2012: It was the best of times, it was the worst of times. So let's focus on the worst for a minute. Overall, 2012 was a pretty good time for film fans. However, each year always manages to bring its own group of bland and downright awful flicks.
Here, we've decided to run down some of the worst of the worst, the kind of offender that we'd like to put on an old timey wanted poster for crimes against cinema. The list is designed so that you can read it and say, "Well, I'm glad I missed out on that." Because you really, truly are.
11. 'Wrath of the Titans'
Or: the sequel no one was clamoring for. "Avatar" heartthrob Sam Worthington returned to his sweaty loincloth as Perseus, the son of Zeus (Liam Neeson). He's set on some asinine quest, the details of which have become foggy in the sixth months since we had to suffer through this half-hearted monster mash. Here, he battles a bunch of unimaginatively designed creatures (one spits lava or something), and eventually his father teams up with his mortal enemy Hades (Ralph Fiennes) so they can kick the ass of the evil Titans, who look like giant rock men. It's all terribly dull, even more so thanks to the noxious combination of handheld camerawork and post-converted 3D, which gives the entire movie a muddy, foggy look, like it was shot through a tall glass of swamp water. The worst part of "Wrath of Titans," though, might be its success -- it made enough money overseas to probably warrant another film. Ye gods!
Imagine the unrealized third "Escape from New York" movie, which John Carpenter and Kurt Russell toyed around with, called "Escape from Earth." Now imagine it's totally horrible. That's what "Lockout" is. Substitute the nuclear-powered charm machine that is Kurt Russell with a smirking Guy Pearce, and practical effects with some of the worst CGI ever exhibited in a major motion picture, and you're starting to get a better sense of the film. Even worse: when it was released in America, much of the gooey violence that was in the European cut was surgically removed, leaving an even more toothless, exponentially silly sci-fi romp. Were it not for a couple of winning Pearce moments, I'd want to shoot this movie into the cold, dark recesses of space.
9. 'Resident Evil: Retribution/Silent Hill: Revelation'
Recently, someone of repute said that videogame adaptations would be the comic-book adaptations of the next decade. However, based on this pair of tired, cartridge-inspired movies, that doesn't seem likely. Both are horror-themed and were released in 3D, so it really felt like you were in the same room as someone else playing the videogame. "Resident Evil" was the umpeteenth iteration of the tired franchise, which has devolved into Mila Jovovich running away from rubbery, computerized monsters while wearing skintight leather ensembles that Trinity from "The Matrix" wouldn't touch with a ten-foot pole; "Silent Hill" was the sequel to a movie nobody remembers in the first place, and featured a character named (and I wish I was making this up) Pyramidhead. There was also an actor from "Game of the Thrones" featured predominantly in "Silent Hill: Revelation," which is such a coincidence because the entire time I was wishing a direwolf would enter the theater and eat off my face, to spare me from having to finish watching the movie. Game over.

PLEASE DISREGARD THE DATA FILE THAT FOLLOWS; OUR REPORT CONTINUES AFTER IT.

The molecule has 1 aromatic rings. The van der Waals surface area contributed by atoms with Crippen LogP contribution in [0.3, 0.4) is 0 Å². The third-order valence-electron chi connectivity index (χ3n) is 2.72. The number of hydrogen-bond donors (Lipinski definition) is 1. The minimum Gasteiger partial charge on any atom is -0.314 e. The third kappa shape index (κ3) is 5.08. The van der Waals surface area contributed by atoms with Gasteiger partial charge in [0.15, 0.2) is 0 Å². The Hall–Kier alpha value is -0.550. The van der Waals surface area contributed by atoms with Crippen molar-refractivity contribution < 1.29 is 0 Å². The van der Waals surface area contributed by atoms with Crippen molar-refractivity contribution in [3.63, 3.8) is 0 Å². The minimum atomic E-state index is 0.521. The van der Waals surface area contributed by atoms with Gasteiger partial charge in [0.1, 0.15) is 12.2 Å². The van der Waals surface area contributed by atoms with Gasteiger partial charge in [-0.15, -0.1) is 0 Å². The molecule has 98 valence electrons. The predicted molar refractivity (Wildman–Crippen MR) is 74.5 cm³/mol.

8. 'Nature Calls'
Independent comedies don't get much more witless than "Nature Calls," a painful exercise in humiliation for both the actors and whoever has to watch this piece of garbage. (You should get a merit badge for sitting through it.) What's even more shocking is the top-rate talent assembled for this unmitigated disaster -- comedy luminaries like Patton Oswalt, Johnny Knoxville and Rob Riggle. (It also features one of the last performances by Patrice O'Neal.) Foul-mouthed and totally stupid, the plot basically has Oswalt's character kidnapping a bunch of kids and taking them into the woods. Instead of murdering them, though, as you would expect given the scenario, he wants to teach them how to be great boy scouts (or whatever). It's sort of the inverse of "Moonrise Kingdom," in that "Moonrise Kingdom" was about a wilderness scout who leaves his troop, and also "Moonrise Kingdom" was funny and charming and inventive and all of the things that "Nature Calls" is not.
7. 'House at the End of the Street'
There were a lot of lousy horror movies that were released in 2012, but most of them have faded away in my memory, mercifully lost to the sands of time. "House at the End of the Street" stands out, though, for its totally sustained awfulness, the ugliness of its misogyny and the fact that it stands as a black mark on the otherwise peerless 2012 record of Jennifer Lawrence (even if it was filmed years ago and released by canny distributors looking to cast on her newfound superstardom). The tale of a sexy, amiable young girl (guess who plays that?) who falls in love with a dude that might be a fearsome serial killer, it was trying to mix the forbidden romance of "Twilight" with something far ickier and more in the flavor of "Silence of the Lambs." Fans of either film would be bitterly disappointed, and anyone with a right mind would be turned out by the disgusting misogyny on display. Maybe Lawrence could shoot an arrow through this movie once and for all.
6. 'Total Recall'